The weather has cooled, the days are getting a little shorter and the sweaters are out! Fall has definitely arrived in the Berkshires and I am finding I am looking forward to getting back into the kitchen each day.
I love the options we have for seasonal produce this time of year. Squashes and root veggies, crisp greens and what's left of the summer's tomatoes and herbs all find their place on our plates.
One of my favorite things to cook is soup, and there is always a pot of something on my stove or in the fridge to reheat for a nutritious lunch. It doesn't matter the season, soups are always a part of our meals. I love soups because they are pure comfort food for me, they are simple to make, a great way to incorporate a variety of veggies and proteins, usually easy to digest and they are warming and soothing no matter what the weather.
This soup is my go-to for cooler weather. It's warming, thick, soothing and can be spiced up with curry powder, sweetened with a little maple syrup or left just as it is, letting the natural flavors of the squash shine through.
Butternut squash is one of the vegetable I call the powerhouses. It is a great source of vitamin A which helps our eyesight, supports a healthy immune system and bone health, and can help restore skin health and prevent acne. It contains magnesium, calcium, iron, potassium, vitamin C and even a small amount of protein.The complex carbohydrates found in whole foods, particularly vegetables and whole grains, can be a great source of needed energy for our body while helping improve digestion due to their high fiber content, as well as help satiate our appetite.
This soup is easy, quick and satisfying and has a few variations to try.
What says Autumn better than a beautiful hot bowl of butternut squash bisque? This soup has minimal ingredients, and can be made quite quickly. No need to add dairy, but a garnish of croutons is delish! There are many variations that work well with this soup such as adding a diced ripe pear before pureeing, toss in a can of coconut milk, add cinnamon, nutmeg and cloves, or some curry powder. For this recipe I used garam masala and a dash of cayenne pepper to spice it up. Roasting the squash helps bring out it's caramel like sweetness.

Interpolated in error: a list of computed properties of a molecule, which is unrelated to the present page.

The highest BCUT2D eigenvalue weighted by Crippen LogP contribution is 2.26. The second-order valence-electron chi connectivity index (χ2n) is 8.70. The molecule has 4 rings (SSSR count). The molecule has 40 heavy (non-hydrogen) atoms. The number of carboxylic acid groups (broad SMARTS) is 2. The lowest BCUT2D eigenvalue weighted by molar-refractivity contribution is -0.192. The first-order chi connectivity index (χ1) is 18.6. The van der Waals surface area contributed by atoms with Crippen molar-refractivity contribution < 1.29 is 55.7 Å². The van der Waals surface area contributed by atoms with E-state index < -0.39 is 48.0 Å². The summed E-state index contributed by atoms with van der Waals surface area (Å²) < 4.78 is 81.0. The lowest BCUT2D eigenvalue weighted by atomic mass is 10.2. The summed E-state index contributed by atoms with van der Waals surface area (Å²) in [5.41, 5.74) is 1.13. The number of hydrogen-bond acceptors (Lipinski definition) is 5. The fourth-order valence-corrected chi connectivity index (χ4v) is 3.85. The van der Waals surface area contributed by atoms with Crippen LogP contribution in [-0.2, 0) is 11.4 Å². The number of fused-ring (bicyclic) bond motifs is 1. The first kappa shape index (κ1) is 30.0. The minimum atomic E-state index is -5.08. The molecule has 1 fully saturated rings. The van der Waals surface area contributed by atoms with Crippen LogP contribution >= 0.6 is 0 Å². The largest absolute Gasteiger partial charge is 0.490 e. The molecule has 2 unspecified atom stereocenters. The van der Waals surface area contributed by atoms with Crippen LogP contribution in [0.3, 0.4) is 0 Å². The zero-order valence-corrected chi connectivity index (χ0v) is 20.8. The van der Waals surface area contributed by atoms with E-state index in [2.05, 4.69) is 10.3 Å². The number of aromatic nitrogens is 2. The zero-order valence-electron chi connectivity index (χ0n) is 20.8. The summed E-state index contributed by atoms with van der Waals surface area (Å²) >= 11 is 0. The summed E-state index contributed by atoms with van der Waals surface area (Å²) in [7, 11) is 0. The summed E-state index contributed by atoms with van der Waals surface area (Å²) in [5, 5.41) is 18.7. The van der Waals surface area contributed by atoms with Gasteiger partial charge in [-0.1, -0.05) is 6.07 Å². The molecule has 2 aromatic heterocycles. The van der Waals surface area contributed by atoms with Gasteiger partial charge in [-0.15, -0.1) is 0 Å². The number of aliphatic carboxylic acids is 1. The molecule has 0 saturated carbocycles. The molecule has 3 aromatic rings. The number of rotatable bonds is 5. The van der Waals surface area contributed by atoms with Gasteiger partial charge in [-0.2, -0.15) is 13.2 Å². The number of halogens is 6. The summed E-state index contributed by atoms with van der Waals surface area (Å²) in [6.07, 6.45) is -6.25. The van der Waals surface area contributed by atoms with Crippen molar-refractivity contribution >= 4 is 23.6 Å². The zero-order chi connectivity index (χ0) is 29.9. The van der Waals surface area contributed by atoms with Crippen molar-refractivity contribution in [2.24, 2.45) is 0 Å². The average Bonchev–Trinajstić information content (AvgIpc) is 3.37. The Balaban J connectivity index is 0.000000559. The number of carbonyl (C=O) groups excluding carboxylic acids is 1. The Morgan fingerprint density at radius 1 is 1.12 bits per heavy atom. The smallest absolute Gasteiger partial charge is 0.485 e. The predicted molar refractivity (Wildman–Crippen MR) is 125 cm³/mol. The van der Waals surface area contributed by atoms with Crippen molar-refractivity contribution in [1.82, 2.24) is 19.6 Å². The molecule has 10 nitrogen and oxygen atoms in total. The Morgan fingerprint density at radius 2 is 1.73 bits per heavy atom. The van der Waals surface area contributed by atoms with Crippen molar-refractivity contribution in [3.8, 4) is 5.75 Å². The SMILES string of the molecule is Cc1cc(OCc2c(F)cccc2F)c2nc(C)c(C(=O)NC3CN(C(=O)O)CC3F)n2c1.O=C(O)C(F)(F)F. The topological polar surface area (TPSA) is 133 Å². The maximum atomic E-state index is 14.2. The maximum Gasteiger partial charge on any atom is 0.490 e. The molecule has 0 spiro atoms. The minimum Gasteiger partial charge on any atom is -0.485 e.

1 large butternut, buttercup or kabocha squash, peeled, seeded and cut into 1" cubes
1/8 cup of pure, real maple syrup (more if you like a sweeter bisque)
3-4 tbsp olive or coconut oil (or enough to coat your squash) +2 tbsp for sauteing
1 sweet onion, diced
1 large shallot, minced
1-2" piece of ginger, peeled and minced
2 cloves of garlic, minced
1/2 tsp garam masala OR a pinch each of ground clove, cinnamon, cardamom, and corriander OR 2 tbsp curry powder
1/8 tsp cayenne pepper
salt and pepper to taste
Preheat oven to 350 degrees.
Add squash cubes to a large mixing bowl and stir in maple syrup and 3-4 tbsp olive oil. Mix well to combine. Season with a little salt and pepper, a pinch of cinnamon or nutmeg or curry powder. Toss the squash onto a baking sheet without overcrowding your pan.
Roast on middle rack in the oven about 30 minutes or until the squash begins to brown and can be pierced easily with a fork, turning halfway through.
While the squash is roasting, add 2 tbsp olive oil to a soup pot and saute onion, shallot, ginger and garlic until onions becomes translucent. Add garam masala and cayenne pepper.
Remove squash from oven and place in blender with water or veggie broth to cover. Puree until smooth, and add water or broth to get desired consistency. If you have an immersion blender, this works great as well.
Add the pureed soup back to the soup pot and heat slowly. Garnish with a few croutons or some toasted pumpkin seeds and enjoy!
Lena Harrington Esko